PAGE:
Meyer Reiswerg, 77
[ 05.07.1932 – 05.07.2009 ]
Meyer Reiswerg and his father were making a good living selling guns by mail order until the 1963 assassination of John F. Kennedy, when the practice was outlawed. So Reiswerg adjusted his compass and went into military surplus. The world-famous store he opened in Galveston in 1972, Col. Bubbie’s Strand Surplus Senter, sold countless odd items—mine probes, 52-foot radio antennae, infantry field hats advertised as “complete with World War I dandruff and mothholes”—but the greatest attraction was “Meyer the Buyer” himself, a boisterous man who loved Hawaiian shirts and addressed customers with the Yiddish term of endearment “bubbie.” After his death, Reiswerg was buried, in keeping with Jewish tradition, in a shroud, though his favorite Hawaiian shirt was placed next to him in the casket. At his family’s request, the mourners wore Hawaiian shirts—and so did the rabbi. JEFF SALAMON
Harry Kinnard, 93
[ 05.07.1915 – 01.05.2009 ]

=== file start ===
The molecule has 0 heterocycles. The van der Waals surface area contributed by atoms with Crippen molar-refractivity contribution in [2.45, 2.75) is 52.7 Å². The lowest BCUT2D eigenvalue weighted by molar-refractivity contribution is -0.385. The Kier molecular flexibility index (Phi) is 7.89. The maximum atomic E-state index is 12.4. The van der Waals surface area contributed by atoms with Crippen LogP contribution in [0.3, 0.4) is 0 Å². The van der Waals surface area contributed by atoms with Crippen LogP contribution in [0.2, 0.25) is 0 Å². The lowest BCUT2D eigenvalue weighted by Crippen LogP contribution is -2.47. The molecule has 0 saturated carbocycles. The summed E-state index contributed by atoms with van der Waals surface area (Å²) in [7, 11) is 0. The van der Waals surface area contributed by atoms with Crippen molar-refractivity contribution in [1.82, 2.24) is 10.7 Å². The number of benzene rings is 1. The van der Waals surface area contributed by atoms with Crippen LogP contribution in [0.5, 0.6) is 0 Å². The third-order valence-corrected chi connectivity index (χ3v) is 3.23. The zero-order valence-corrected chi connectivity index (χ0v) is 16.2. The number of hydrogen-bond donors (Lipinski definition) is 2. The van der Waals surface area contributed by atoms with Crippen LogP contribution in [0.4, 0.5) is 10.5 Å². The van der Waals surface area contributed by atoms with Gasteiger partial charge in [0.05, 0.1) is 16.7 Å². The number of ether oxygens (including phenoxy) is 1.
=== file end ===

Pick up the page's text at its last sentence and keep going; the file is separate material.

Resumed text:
Lieutenant General Harry Kinnard, a Dallas native, manned a machine gun at Pearl Harbor on the morning of the Japanese attack, parachuted into Normandy on D-day, and helped pioneer the use of helicopters in Vietnam. But he is most remembered for a cheeky retort that inspired troops during the Battle of the Bulge. On December 22, 1944, his 101st Airborne Division found itself surrounded by Germans in Bastogne, Belgium. When two enemy officers marched in with a letter demanding that the Americans surrender, Kinnard suggested that the official reply be his commander’s initial four-letter rejoinder. “To the German Commander, ‘Nuts!’ The American Commander,” read the missive they sent back. Four days later, U.S. troops from the south broke through the German line, ending the siege, and that defiant response came to epitomize both the American fighting spirit and Kinnard’s thirty years in uniform. Says his widow, Libby, “It never entered his mind not to do everything he could for his country.” JB